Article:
Jerónimo Zú?iga

Nemonte Nenquimo is an Indigenous leader of the Waorani peoples in Ecuador. She is a founder of the non-profits Ceibo Alliance and Amazon Frontlines, both of which strive to defend Indigenous rights, culture, and land. Nenquimo has been instrumental in supporting calls to end oil extraction in the Amazon, and in August 2023 Ecuador successfully voted to block oil drilling in the Yasuní National Park.

What is the single most important action you think the public, or a specific company or government, needs to take in the next year to advance the climate agenda?
Just months ago, we won a major climate victory in Ecuador where citizens massively voted in a historic referendum to protect the Yasuní rainforest, one of our world’s most biodiverse places and home to two of the world’s last isolated peoples, from oil extraction. Indigenous peoples and youth activists mobilized, and this model of climate action shows us the power that we have as people when we stand united. Together, we can protect our world’s largest rainforest, and together, we can take action to solve our climate crisis. Now we have a major opportunity to ensure that the Ecuadorian Government and oil company Petroecuador fully comply with the outcome of the referendum by halting their operations and leaving Yasuni, and keeping millions of barrels of oil in the ground.

What sustainability effort do you hope will gain popularity with the general public this year, and why?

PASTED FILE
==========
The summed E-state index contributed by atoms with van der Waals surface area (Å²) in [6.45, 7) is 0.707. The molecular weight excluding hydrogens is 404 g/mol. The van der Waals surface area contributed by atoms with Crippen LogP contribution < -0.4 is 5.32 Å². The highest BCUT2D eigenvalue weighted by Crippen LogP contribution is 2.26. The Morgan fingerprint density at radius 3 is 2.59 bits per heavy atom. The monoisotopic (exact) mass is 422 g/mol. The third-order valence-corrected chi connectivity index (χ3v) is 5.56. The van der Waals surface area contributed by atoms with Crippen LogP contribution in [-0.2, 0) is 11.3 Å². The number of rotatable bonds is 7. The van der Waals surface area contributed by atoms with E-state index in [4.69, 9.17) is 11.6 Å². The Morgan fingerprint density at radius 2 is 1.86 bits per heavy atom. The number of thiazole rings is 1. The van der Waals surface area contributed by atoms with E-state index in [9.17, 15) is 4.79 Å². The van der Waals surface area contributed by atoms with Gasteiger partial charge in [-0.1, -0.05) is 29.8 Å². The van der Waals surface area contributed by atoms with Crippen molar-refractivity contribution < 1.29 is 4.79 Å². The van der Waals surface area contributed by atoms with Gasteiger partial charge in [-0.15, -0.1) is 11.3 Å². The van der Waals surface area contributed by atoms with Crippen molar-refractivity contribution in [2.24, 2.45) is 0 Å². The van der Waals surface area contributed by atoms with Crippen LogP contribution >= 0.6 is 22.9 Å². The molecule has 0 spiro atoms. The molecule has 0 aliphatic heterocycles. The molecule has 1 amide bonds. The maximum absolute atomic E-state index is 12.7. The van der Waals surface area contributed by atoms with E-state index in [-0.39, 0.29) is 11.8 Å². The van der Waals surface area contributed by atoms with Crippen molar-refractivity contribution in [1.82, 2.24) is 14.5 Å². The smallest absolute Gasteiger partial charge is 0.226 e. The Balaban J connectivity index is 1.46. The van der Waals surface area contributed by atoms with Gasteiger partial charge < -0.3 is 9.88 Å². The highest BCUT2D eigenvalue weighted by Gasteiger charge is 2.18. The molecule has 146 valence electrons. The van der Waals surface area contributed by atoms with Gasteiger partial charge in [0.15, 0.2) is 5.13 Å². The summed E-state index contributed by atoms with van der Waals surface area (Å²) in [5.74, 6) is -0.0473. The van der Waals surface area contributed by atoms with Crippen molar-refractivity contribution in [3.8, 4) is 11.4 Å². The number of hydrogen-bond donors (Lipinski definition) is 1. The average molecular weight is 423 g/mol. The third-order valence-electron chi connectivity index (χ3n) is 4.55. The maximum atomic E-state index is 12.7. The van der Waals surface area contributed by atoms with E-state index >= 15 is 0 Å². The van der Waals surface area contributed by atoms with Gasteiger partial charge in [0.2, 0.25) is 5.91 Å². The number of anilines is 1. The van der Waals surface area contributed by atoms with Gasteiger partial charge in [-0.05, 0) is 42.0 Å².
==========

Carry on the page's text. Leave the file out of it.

I’d love to see people from the industrialized world take action to reduce their consumption of fossil fuels and plastics. This is an important step forward to preserving biodiversity and some of our world’s most vital Indigenous territories and carbon sinks. The funds saved from this reduced consumption of petroleum products could be redirected to supporting Indigenous communities who are fighting to protect our world’s largest rainforest and climate. It’s not just a matter of shifting to cleaner sources of energy, it’s about people from the industrialized world waking up and respecting Mother Earth. I’m calling on people from around the world to unite with Indigenous peoples so that we can build a healthy future for generations to come.

What’s the most important climate legislation that could pass in the next year?
We, Indigenous peoples, have been protecting Mother Earth for thousands of years. Now, we are on the frontlines of the climate crisis. Climate legislators need to take urgent action to recognize and enforce Indigenous peoples’ internationally recognized right to self-determination and free, prior, and informed consent. Many governments worldwide, including the Ecuadorian government, violate this right time and time again. They continue to place profit over people and the environment by failing to consult and receive the consent of Indigenous peoples over activities that gravely affect our ancestral territories and lives. Respecting and implementing Indigenous peoples’ right to decide over the future of our territories is a key climate solution to protect our world’s most biodiverse places and our shared future.

More Must-Reads From TIME

Contact us at letters@time.com.

Billie Eilish
Fatih Birol
Vincent Clerc
William Ruto
Stella McCartney
5 stories
EDIT POST